Spring is finally here, and we’ve put new bedding in our hawk-houses and pairs have claimed their homes. Luckily our vineyard crew had been hard at work in our vineyard in January so when the Snow- apocalypse came in February our pruning had mostly been completed. We were snowbound for four weeks and 4-5 feet in many places. Normally we get 5 inches of rainfall per year and very little snow, so this was quite a February to remember.
Back to pruning! The actual portion of the vines which produce the grapes are called 'canes', and these grow off the cordon of older vines. We prune to two buds which gives us the best crop size for our vineyard and the choice and length of the pruning supports the size of the crop. Once the vines are producing grapes, we’ll also hand thin to make sure we have the best crop.
Spring is in the air and with new bedding in our hawk-houses they have been receiving attention. Rabbits are scurrying around the vineyard and the sun even shines every other day or so. Our vineyard crew has been hard at work in our vineyard for the new year. James has been on the tractor with the mechanical pre-pruner to cut the longest vines, but the vines still require hand pruning. The actual portion of the vines which produce the grapes are called 'canes', and these grow off the cordon as pictured on the older vines. We prune to two buds which gives us the best crop size for our vineyard and the choice and length of the pruning supports the size of the crop. In apples or other tree fruits, this type of management would be handled through thinning of blossoms later in the growing cycle. Once the grapes are producing we’ll also hand thin to make sure we have the best crop.
In viticulture (grape-growing), veraison is the onset of ripening. Veraison (pronounced, veh-ray-zuhn) marks the stage in vine ripening when the grapes go from little, hard green berries to softer, colored grapes. The term is originally French (véraison), but has been adopted into English use. The official definition of veraison is "change of color of the grape berries".
This time of year is highly anticipated. We have been monitoring weather, searching and waiting for the first signs of color in the clusters. These two pictures were taken about one week apart in our vineyard.
When the little berries begin, the acid content is much higher than sugar. During veraison, the sugar content increases and acid decreases, making the berries softer and plumper, looking more like actual grapes. This is a pretty important stage in winegrowing. Veraison is a physiological stage in the vine life cycle that is marked by a change in the appearance and hardness of the grape berry. Till now, the grapes looked like little green peas. Veraison takes them from this stage to actual grape stage. For white varieties, this means that they become a softer, transparent yellow-green color. For red varieties, it’s more obvious, taking the grape from bright green to red or purple. Up until now, the berries are very firm. Once they get through veraison, the berries are pliable and this elasticity is one of the only ways to observe veraison in white wine grapes.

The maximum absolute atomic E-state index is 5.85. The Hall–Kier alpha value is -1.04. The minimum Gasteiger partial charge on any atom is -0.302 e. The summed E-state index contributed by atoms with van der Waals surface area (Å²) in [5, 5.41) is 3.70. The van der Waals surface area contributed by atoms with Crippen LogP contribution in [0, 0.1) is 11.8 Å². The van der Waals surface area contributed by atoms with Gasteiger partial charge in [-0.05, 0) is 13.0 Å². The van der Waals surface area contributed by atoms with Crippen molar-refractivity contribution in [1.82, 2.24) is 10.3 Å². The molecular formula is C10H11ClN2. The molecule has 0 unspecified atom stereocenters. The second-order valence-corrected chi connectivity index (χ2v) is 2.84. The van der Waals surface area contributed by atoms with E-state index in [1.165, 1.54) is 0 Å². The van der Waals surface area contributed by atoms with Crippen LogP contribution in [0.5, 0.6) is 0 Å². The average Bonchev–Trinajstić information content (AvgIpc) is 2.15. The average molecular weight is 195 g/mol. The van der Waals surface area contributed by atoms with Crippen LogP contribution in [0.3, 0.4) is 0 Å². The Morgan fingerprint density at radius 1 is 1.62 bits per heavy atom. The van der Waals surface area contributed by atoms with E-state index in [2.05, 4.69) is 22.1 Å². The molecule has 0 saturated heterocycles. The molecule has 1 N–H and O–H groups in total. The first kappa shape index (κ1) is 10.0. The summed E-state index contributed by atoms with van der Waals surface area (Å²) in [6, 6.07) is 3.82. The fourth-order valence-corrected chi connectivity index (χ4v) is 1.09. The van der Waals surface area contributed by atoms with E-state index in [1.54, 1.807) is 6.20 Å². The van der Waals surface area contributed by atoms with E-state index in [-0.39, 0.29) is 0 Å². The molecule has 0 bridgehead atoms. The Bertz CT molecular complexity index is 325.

As a general rule, once grapes complete veraison, they will be ripe and ready to harvest in about six weeks. Veraison typically takes 5-7 days to complete. The interval from veraison to harvest is different for each varietal, and is largely dependent on heat accumulation and crop size. Merlot takes fewer heat units to ripen than Cabernet Sauvignon and Syrah.
In the case of both white and red grapes used in winemaking, the onset of veraison marks the end of grape skin cell division. Once it is finished, the grape skin cell number is fixed. A smaller number of skin cells generally mean smaller berries. A small berry has a better skin to juice ratio that ensures a better concentration of flavor and structure, something that’s very important in quality winemaking.
From this point on, the berries just keep ripening to become the perfect grape for our future wine and the busy time begins!